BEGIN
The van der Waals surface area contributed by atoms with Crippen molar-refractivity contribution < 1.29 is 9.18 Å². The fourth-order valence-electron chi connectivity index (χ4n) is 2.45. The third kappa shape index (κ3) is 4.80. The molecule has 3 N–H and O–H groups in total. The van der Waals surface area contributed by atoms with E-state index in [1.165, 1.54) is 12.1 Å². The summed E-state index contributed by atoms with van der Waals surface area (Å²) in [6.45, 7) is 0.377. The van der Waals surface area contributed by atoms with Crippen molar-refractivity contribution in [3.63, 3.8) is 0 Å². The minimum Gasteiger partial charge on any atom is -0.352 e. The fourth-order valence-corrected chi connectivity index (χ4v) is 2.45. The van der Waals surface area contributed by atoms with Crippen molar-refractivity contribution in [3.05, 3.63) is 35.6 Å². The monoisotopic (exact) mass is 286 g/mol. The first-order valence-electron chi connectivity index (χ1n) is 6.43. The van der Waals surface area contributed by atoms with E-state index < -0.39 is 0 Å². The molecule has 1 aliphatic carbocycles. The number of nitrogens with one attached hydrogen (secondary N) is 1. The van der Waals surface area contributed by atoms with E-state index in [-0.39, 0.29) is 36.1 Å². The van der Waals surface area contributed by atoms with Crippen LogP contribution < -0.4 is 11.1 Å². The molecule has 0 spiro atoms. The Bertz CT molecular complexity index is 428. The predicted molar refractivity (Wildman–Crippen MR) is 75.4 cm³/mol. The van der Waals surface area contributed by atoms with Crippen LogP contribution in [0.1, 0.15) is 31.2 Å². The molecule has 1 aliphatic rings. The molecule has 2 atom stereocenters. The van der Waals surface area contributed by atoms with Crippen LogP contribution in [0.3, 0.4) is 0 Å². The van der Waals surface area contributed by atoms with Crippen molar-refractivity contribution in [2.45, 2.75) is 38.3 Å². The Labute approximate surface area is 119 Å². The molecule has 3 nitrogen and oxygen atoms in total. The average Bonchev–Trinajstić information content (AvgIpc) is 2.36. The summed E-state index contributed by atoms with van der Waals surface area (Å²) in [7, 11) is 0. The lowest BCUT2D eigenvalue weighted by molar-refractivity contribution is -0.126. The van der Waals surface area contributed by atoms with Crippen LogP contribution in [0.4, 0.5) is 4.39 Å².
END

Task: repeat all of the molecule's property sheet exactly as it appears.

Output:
The van der Waals surface area contributed by atoms with Crippen molar-refractivity contribution < 1.29 is 9.18 Å². The fourth-order valence-electron chi connectivity index (χ4n) is 2.45. The third kappa shape index (κ3) is 4.80. The molecule has 3 N–H and O–H groups in total. The van der Waals surface area contributed by atoms with E-state index in [1.165, 1.54) is 12.1 Å². The summed E-state index contributed by atoms with van der Waals surface area (Å²) in [6.45, 7) is 0.377. The van der Waals surface area contributed by atoms with Crippen molar-refractivity contribution in [3.63, 3.8) is 0 Å². The minimum Gasteiger partial charge on any atom is -0.352 e. The fourth-order valence-corrected chi connectivity index (χ4v) is 2.45. The van der Waals surface area contributed by atoms with Crippen molar-refractivity contribution in [3.05, 3.63) is 35.6 Å². The monoisotopic (exact) mass is 286 g/mol. The first-order valence-electron chi connectivity index (χ1n) is 6.43. The van der Waals surface area contributed by atoms with E-state index < -0.39 is 0 Å². The molecule has 1 aliphatic carbocycles. The number of nitrogens with one attached hydrogen (secondary N) is 1. The van der Waals surface area contributed by atoms with E-state index in [-0.39, 0.29) is 36.1 Å². The van der Waals surface area contributed by atoms with Crippen LogP contribution < -0.4 is 11.1 Å². The molecule has 0 spiro atoms. The Bertz CT molecular complexity index is 428. The predicted molar refractivity (Wildman–Crippen MR) is 75.4 cm³/mol. The van der Waals surface area contributed by atoms with Crippen LogP contribution in [0.1, 0.15) is 31.2 Å². The molecule has 1 aliphatic rings. The molecule has 2 atom stereocenters. The van der Waals surface area contributed by atoms with Crippen LogP contribution in [0.3, 0.4) is 0 Å². The van der Waals surface area contributed by atoms with Crippen molar-refractivity contribution in [2.45, 2.75) is 38.3 Å². The Labute approximate surface area is 119 Å². The molecule has 3 nitrogen and oxygen atoms in total. The average Bonchev–Trinajstić information content (AvgIpc) is 2.36. The summed E-state index contributed by atoms with van der Waals surface area (Å²) in [7, 11) is 0. The lowest BCUT2D eigenvalue weighted by molar-refractivity contribution is -0.126. The van der Waals surface area contributed by atoms with Crippen LogP contribution in [0.4, 0.5) is 4.39 Å².